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Cancer Through a Child’s Eyes

by Maryann Makekau

Wellness image

When a woman is diagnosed with cancer, it has a powerful ripple effect on all those who know and love her. Hearing those dreaded words, “you have cancer,” conjures up thoughts and emotions that can be paralyzing. Sharing the news with others can be even more debilitating, especially when you haven’t even had the chance to swallow it yourself!

Whether your role in life is a teacher, mother, grandmother, or friend, the impact you have on others is significant. Helping your family and friends understand is crucial if they’re going to make the journey of healing with you. Yet how do you explain doubt, fear, confusion, sadness, and frustration – especially when you feel them all at the same time? Explaining cancer to your children makes the weight of bearing all these emotions seem even heavier.

Approaching cancer – and life – through the eyes of a child provides a fresh perspective.

Author of Article photo

Maryann Makekau

Pediatricians, oncologists, educators, and therapists alike agree that children should be told when a loved one is diagnosed with cancer. Yet it must be done in an honest and gentle, albeit forthright, manner. Children often lack the vocabulary to explain the depth of such feelings, but they experience all the same emotions as adults during times of loss. They are incredibly perceptive; hiding the truth from them only generates irrational ideas and undue worry. It’s not uncommon for children to wonder, “Did I cause my mom’s cancer?” The only way to dispel such misconceptions is by talking – cancer doesn’t get worse by talking about it, and it doesn’t get better by hiding it. Talking about things makes everyone worry less, leaving more energy for helping and healing.

Cancer does hurt. It hurts physically and emotionally. It hurts the people with cancer and all those who love them. Cancer isn’t contagious; you can’t catch it, so let helping be contagious. Teach children alternative ways to hug when hugging hurts (such as after surgery). Cancer can cause many different feelings, even within the same family. Share those universal feelings: sad, angry, scared, frustrated, confused, and happy (yes, feeling happy is still OK in the midst of grief and loss).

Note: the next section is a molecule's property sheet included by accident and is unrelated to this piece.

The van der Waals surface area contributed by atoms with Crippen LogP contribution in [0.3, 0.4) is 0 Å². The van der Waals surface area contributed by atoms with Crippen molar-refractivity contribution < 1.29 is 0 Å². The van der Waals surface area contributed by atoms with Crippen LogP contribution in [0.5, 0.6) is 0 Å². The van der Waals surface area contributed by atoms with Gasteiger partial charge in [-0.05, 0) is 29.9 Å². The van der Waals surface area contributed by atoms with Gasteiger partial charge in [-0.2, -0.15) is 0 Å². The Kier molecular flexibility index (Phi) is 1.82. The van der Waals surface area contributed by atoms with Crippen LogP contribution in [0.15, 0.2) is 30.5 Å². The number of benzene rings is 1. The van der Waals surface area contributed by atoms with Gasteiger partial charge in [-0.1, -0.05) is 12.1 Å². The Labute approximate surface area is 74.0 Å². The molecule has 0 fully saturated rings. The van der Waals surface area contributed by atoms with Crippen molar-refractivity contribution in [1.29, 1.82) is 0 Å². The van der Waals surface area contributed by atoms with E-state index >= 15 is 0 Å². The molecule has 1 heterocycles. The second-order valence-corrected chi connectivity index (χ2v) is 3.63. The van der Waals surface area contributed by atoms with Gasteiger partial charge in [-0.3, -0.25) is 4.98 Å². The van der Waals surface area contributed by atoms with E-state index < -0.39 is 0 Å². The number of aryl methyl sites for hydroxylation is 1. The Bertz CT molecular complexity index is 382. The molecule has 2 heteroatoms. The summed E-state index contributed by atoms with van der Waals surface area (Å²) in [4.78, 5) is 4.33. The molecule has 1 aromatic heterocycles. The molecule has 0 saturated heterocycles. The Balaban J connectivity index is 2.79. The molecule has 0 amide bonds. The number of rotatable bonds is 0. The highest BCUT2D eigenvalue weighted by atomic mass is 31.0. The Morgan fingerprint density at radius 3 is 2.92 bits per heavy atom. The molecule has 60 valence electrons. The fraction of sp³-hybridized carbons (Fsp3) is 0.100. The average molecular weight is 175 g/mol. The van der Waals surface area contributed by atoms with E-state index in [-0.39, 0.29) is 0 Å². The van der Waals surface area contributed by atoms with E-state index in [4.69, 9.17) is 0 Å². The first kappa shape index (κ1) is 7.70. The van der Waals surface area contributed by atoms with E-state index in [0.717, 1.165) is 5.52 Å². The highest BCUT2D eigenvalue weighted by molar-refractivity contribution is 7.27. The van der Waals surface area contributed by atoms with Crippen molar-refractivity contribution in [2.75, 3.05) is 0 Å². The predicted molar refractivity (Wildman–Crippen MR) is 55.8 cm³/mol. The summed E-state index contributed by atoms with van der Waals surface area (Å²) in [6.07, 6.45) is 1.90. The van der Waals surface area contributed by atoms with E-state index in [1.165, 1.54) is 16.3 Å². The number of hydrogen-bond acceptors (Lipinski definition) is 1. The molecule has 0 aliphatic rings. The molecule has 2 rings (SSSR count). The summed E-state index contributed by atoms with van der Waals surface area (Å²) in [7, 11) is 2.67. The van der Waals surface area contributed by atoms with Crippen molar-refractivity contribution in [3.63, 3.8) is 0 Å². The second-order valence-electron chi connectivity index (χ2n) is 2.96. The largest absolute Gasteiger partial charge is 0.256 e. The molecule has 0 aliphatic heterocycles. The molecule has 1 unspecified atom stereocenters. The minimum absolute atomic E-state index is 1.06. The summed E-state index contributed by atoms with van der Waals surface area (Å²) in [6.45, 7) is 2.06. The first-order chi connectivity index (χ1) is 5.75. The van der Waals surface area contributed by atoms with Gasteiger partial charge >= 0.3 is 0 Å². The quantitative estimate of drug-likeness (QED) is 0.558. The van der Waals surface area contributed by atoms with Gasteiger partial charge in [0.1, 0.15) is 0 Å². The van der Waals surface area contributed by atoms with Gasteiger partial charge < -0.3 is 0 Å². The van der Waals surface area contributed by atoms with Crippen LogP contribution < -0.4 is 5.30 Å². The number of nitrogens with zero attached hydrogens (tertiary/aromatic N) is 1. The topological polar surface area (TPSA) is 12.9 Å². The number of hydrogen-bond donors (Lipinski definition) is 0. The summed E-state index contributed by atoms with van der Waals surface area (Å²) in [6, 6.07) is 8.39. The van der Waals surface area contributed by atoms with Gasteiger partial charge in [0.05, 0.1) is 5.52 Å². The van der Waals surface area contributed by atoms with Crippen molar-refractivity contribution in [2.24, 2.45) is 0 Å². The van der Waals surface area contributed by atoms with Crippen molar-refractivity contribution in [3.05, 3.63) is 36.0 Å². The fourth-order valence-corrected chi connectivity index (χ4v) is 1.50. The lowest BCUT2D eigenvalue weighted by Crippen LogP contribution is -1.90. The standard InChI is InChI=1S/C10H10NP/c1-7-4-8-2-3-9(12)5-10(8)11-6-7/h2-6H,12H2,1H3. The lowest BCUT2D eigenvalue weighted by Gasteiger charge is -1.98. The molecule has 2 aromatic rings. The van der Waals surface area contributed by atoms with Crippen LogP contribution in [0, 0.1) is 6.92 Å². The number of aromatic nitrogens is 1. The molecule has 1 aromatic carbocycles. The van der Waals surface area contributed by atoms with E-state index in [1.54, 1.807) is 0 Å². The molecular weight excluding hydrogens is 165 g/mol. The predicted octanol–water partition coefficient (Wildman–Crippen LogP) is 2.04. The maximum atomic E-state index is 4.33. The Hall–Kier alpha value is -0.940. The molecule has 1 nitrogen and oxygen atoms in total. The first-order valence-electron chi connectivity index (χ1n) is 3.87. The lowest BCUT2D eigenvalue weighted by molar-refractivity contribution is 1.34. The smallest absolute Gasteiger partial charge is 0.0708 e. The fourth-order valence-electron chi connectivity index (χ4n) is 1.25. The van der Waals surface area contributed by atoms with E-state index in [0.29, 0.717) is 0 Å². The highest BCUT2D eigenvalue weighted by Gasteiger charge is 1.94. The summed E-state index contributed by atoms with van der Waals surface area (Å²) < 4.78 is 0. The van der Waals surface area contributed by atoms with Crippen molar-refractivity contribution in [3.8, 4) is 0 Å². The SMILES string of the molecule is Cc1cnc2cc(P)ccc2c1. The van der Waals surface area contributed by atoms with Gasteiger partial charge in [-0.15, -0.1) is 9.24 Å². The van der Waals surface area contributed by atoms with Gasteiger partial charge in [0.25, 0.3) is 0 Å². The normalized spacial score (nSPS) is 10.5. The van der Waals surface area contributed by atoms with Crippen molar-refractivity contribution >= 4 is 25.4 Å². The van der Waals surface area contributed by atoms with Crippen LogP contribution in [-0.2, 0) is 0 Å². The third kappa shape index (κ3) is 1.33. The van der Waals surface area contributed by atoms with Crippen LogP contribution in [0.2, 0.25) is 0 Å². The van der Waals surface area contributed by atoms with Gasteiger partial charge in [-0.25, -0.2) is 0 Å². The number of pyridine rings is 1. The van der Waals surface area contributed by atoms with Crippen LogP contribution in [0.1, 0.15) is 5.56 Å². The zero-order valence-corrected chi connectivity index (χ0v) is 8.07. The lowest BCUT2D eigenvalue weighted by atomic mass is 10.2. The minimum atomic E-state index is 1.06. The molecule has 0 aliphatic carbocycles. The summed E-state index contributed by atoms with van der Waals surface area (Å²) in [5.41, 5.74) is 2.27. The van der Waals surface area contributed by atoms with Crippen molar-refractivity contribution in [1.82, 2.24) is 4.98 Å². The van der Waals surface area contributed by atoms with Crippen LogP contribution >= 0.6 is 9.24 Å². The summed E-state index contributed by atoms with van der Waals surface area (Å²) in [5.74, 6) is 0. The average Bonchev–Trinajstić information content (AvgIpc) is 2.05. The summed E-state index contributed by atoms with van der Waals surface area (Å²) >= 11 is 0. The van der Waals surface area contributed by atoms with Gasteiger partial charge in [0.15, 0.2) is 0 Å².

Equipping everyone allows you to enter treatment with support and understanding. As your loved ones come together to help and encourage, you can focus on treatment and ultimate healing, which is what is truly most important. The hardest part for others when a loved one is diagnosed is figuring out what should or shouldn’t be said and done. Addressing everyone’s needs from the eyes of a child creates an uncomplicated platform for everyone to move forward together.

Approaching cancer – and life – through the eyes of a child provides a fresh perspective. Lift one another with encouragement and prayer on the un-brave days. Bring hope into your family and fight the fight together.

♦ ♦ ♦ ♦ ♦

Maryann Makekau is an author, inspirational speaker, and founder of Hope Matters Productions. Her Little Pink Book series is dedicated to families coping with cancer. For more information about Maryann, visit

This article was published in Coping® with Cancer magazine, July/August 2011.